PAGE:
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Ethiopia is struggling to make housing affordable

Poor Ethiopians can no longer afford the flats on offer by the government

ELEVEN years ago Elsa, a middle-aged widow, won the lottery. The prize was not cash, but the deed to a spacious, three-bedroom flat in Addis Ababa, the capital of Ethiopia. Today she lives there with her four adult children. The deed, now laminated, hangs proudly on her wall.

Elsa is a beneficiary of Ethiopia’s public-housing scheme, one of the most ambitious in Africa. Since it began in 2006, some 250,000 flats have been built and transferred to people in Addis Ababa and other towns. Like Elsa, they are nearly all winners of a computerised lottery, which allocates flats as they become available. The government aims to build 50,000 a year in the capital over the next decade.

In theory, the programme should just about pay for itself. All land in Ethiopia is state-owned, which reduces upfront costs. Beneficiaries make a down payment to the government ranging from 10% to 40% of the price of the flat, which is set by the state. They then pay off the rest over a ten- to 20-year period. A state-owned bank holds the mortgage, providing generous terms.

But the prices charged by the government were too low to sustain the programme. So it has had to hike them. Now poor Ethiopians cannot afford the down payments for even the most subsidised units. Those who can often struggle to pay their mortgages. Many opt to rent out the flats and move elsewhere.

In the face of this fiscal reality, the government has changed its focus. In 2013 it introduced a scheme explicitly aimed at the middle class—those who could afford down payments of 40%—and announced that people who had saved the whole price of the property would skip the lottery and head to the front of the queue. While waiting, applicants have to keep putting money into a savings account. If they stop, they are tossed off the list, further weeding out the poor.

Ethiopia is not alone in its struggles. Public-housing programmes have a long history of failure in Africa. They have often focused on large-scale developments on the edges of cities—and proven unaffordable. A recent project on the outskirts of Luanda, the capital of Angola, offers flats starting at $84,000 in a country where the per capita income is just over $6,000 and the median is far lower. In Cameroon the government’s flagship housing programme is out of reach for 80% of the population, says the World Bank. South Africa has built some 3m houses since 1994, which are doled out free of charge, but most are in poor shape.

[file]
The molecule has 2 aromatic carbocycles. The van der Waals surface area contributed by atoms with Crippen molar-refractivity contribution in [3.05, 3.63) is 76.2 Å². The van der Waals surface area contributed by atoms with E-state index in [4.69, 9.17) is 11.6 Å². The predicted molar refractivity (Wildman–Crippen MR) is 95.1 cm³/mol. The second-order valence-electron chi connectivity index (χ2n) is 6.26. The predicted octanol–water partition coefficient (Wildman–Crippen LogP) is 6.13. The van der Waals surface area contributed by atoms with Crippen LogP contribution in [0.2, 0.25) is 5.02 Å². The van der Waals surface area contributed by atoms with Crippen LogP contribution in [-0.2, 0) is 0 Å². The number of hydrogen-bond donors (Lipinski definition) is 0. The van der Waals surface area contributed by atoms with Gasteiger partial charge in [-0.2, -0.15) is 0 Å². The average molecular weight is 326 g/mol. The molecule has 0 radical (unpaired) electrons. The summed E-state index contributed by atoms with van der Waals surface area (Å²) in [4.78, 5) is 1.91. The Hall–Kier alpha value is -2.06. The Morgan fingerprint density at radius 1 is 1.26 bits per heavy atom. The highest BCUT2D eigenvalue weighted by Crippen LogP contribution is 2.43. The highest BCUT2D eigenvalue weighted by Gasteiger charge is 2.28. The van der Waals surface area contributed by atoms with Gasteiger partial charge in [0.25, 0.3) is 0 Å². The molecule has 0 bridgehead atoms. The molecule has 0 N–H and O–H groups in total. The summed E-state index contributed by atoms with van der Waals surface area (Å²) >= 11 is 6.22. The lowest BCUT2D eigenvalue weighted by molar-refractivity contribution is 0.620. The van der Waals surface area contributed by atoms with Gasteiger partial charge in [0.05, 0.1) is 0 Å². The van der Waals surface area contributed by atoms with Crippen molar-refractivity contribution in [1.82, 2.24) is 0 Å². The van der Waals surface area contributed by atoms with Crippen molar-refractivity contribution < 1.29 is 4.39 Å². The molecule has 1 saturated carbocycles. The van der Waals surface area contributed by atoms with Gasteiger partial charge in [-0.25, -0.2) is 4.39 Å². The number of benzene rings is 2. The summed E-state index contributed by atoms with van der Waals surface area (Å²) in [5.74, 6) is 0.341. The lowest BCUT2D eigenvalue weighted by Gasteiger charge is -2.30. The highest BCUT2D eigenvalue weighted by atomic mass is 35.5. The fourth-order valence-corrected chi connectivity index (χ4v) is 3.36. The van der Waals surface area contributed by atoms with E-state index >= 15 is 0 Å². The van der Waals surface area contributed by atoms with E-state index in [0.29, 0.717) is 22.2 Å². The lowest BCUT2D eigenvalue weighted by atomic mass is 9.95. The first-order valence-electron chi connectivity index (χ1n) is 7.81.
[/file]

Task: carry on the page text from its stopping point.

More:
Officials in Ethiopia talk of moving away from public provision and of allowing foreign firms to participate in the housing scheme. To aid the poor, analysts recommend that the government give them land and help them to build their own homes. Boosting the amount of land available to private developers might also help. Because the government keeps a tight grip on supply, the price of land is steep. In the commercial centre of Addis Ababa a lease can now cost as much as $15,000 per square metre.

Despite the high prices, demand for public housing continues to rise. When a second round of registration for the homes opened in 2013 over 1m people, including Elsa’s 25-year-old daughter, Miqnay, signed up. But many have given up hope. Elsa doesn’t expect Miqnay to receive a flat within the next decade. Thousands who registered back in 2005 are still waiting. “Twelve years really is a joke,” says an exasperated employee at the official centre for commerce in Addis Ababa. “Everybody has concluded that the government cannot do it anymore.”

This article appeared in the Middle East and Africa section of the print edition under the headline “Not for the poor anymore”
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